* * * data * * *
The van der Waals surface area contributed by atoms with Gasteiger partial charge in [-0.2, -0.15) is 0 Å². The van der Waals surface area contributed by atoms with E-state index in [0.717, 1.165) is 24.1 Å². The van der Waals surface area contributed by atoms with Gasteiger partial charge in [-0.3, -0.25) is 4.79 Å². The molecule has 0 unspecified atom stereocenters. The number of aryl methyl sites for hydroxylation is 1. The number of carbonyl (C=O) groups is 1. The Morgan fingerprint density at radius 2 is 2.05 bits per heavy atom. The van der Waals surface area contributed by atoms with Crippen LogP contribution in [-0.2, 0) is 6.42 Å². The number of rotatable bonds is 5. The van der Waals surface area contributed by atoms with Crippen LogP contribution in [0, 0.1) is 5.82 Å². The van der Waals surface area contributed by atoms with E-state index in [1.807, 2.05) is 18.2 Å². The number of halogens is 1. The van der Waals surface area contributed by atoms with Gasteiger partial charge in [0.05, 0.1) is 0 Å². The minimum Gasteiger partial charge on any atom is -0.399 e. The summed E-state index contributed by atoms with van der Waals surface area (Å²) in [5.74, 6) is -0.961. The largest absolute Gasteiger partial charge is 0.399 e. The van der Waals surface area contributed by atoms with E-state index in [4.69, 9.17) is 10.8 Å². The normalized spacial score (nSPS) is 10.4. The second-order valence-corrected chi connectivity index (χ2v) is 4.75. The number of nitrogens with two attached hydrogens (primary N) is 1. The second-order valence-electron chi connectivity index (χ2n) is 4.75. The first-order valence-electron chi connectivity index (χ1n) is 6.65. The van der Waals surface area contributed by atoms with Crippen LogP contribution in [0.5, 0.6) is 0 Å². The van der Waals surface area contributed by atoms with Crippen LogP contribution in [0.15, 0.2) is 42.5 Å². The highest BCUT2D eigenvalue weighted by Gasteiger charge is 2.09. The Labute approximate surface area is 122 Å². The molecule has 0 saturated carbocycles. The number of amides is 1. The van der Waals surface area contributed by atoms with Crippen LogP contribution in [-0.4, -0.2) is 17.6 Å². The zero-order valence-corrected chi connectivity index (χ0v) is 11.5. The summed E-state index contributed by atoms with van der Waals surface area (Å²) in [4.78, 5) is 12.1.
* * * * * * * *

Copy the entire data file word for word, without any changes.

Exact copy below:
The van der Waals surface area contributed by atoms with Gasteiger partial charge in [-0.2, -0.15) is 0 Å². The van der Waals surface area contributed by atoms with E-state index in [0.717, 1.165) is 24.1 Å². The van der Waals surface area contributed by atoms with Gasteiger partial charge in [-0.3, -0.25) is 4.79 Å². The molecule has 0 unspecified atom stereocenters. The number of aryl methyl sites for hydroxylation is 1. The number of carbonyl (C=O) groups is 1. The Morgan fingerprint density at radius 2 is 2.05 bits per heavy atom. The van der Waals surface area contributed by atoms with Crippen LogP contribution in [-0.2, 0) is 6.42 Å². The number of rotatable bonds is 5. The van der Waals surface area contributed by atoms with Crippen LogP contribution in [0, 0.1) is 5.82 Å². The van der Waals surface area contributed by atoms with E-state index in [1.807, 2.05) is 18.2 Å². The number of halogens is 1. The van der Waals surface area contributed by atoms with Gasteiger partial charge in [0.05, 0.1) is 0 Å². The minimum Gasteiger partial charge on any atom is -0.399 e. The summed E-state index contributed by atoms with van der Waals surface area (Å²) in [5.74, 6) is -0.961. The largest absolute Gasteiger partial charge is 0.399 e. The van der Waals surface area contributed by atoms with E-state index in [4.69, 9.17) is 10.8 Å². The normalized spacial score (nSPS) is 10.4. The second-order valence-corrected chi connectivity index (χ2v) is 4.75. The number of nitrogens with two attached hydrogens (primary N) is 1. The second-order valence-electron chi connectivity index (χ2n) is 4.75. The first-order valence-electron chi connectivity index (χ1n) is 6.65. The van der Waals surface area contributed by atoms with Crippen LogP contribution in [0.5, 0.6) is 0 Å². The van der Waals surface area contributed by atoms with Crippen LogP contribution in [0.15, 0.2) is 42.5 Å². The highest BCUT2D eigenvalue weighted by Gasteiger charge is 2.09. The Labute approximate surface area is 122 Å². The molecule has 0 saturated carbocycles. The number of amides is 1. The van der Waals surface area contributed by atoms with Crippen LogP contribution in [-0.4, -0.2) is 17.6 Å². The zero-order valence-corrected chi connectivity index (χ0v) is 11.5. The summed E-state index contributed by atoms with van der Waals surface area (Å²) in [4.78, 5) is 12.1.